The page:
he euro is facing its first major crisis. Even after a 750 billion euro bailout for Greece and other troubled euro zone members, the currency has fallen to its lowest level against the dollar in four years. Many analysts say the euro has much further to fall — with some hardcore pessimists predicting it could disappear entirely. Does the euro really face extinction? (Watch an Al Jazeera report about the euro's collapse)
No, this is just a healthy correction: The euro has long been overvalued against the dollar, say Paul Betts and Peter Smith in the Financial Times, and a weaker currency could actually help save the eurozone economy. Not only will it "bring down European government debt ratios," it will also "help exporters of goods and services" and could even "stem the steady trend of industrial groups" moving offshore to "lower cost countries."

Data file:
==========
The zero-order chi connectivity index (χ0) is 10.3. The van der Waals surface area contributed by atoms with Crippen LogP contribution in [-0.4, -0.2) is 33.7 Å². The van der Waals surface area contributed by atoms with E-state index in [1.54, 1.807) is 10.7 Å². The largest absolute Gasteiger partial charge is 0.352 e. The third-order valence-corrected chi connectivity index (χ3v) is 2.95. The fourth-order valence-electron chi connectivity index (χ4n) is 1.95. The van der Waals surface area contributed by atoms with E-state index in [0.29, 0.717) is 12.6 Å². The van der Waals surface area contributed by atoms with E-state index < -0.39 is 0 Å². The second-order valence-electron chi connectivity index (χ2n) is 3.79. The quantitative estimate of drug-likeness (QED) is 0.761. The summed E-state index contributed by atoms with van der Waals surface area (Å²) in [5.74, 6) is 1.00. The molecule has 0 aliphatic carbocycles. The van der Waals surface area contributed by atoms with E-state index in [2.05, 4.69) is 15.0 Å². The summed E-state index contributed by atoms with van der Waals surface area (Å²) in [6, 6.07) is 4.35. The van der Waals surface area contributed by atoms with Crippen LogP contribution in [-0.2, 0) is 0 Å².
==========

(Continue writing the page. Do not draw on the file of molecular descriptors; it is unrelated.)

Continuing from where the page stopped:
"The falling euro is a luxury Europe can well afford"
Yes, weaker members might kill the currency: The euro is on the brink of collapse, says Kurt Brouwer in Market Watch. At some point, economically battered countries like Portugal, Italy, and Spain will choose to escape the "euro straitjacket" in favor of the freedom of managing their own currencies. When that happens, there won't be "much reason to keep the battered euro going."
"Is it the euro or the Yugo?"
Or the strongest member might do so: German voters are already fed up with being forced to underwrite the $1 trillion Greek bailout, says Lou Brien in World Market Media. So it's unlikely that country's leadership has much patience for throwing good money after bad in order to keep a bunch of spendthrift neighbors out of bankruptcy. And without Germany, there's no euro.
"The euro is in trouble"
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